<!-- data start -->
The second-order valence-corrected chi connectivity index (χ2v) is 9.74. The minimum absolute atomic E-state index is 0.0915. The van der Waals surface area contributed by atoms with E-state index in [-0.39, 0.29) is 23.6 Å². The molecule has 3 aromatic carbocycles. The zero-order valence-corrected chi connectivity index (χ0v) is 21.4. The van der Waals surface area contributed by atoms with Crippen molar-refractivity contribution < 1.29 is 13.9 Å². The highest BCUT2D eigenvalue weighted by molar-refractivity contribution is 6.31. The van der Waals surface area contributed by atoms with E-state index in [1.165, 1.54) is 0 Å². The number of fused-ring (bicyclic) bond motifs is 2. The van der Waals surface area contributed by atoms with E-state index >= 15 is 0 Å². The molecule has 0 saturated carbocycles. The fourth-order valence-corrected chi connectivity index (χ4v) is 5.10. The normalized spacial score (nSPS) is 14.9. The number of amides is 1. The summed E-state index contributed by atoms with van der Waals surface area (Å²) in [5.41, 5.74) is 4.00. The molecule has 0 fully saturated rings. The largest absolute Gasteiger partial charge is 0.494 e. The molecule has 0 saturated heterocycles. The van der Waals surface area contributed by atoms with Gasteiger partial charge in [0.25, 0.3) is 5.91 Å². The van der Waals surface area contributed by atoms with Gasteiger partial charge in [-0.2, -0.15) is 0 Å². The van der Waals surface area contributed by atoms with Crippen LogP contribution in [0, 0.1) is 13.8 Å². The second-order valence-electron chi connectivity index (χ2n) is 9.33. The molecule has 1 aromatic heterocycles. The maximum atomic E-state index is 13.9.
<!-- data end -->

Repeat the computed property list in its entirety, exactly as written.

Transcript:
The second-order valence-corrected chi connectivity index (χ2v) is 9.74. The minimum absolute atomic E-state index is 0.0915. The van der Waals surface area contributed by atoms with E-state index in [-0.39, 0.29) is 23.6 Å². The molecule has 3 aromatic carbocycles. The zero-order valence-corrected chi connectivity index (χ0v) is 21.4. The van der Waals surface area contributed by atoms with Crippen molar-refractivity contribution < 1.29 is 13.9 Å². The highest BCUT2D eigenvalue weighted by molar-refractivity contribution is 6.31. The van der Waals surface area contributed by atoms with E-state index in [1.165, 1.54) is 0 Å². The number of fused-ring (bicyclic) bond motifs is 2. The van der Waals surface area contributed by atoms with E-state index >= 15 is 0 Å². The molecule has 0 saturated carbocycles. The fourth-order valence-corrected chi connectivity index (χ4v) is 5.10. The normalized spacial score (nSPS) is 14.9. The number of amides is 1. The summed E-state index contributed by atoms with van der Waals surface area (Å²) in [5.41, 5.74) is 4.00. The molecule has 0 fully saturated rings. The largest absolute Gasteiger partial charge is 0.494 e. The molecule has 0 saturated heterocycles. The van der Waals surface area contributed by atoms with Gasteiger partial charge in [0.25, 0.3) is 5.91 Å². The van der Waals surface area contributed by atoms with Gasteiger partial charge in [-0.2, -0.15) is 0 Å². The van der Waals surface area contributed by atoms with Crippen LogP contribution in [0, 0.1) is 13.8 Å². The second-order valence-electron chi connectivity index (χ2n) is 9.33. The molecule has 1 aromatic heterocycles. The maximum atomic E-state index is 13.9.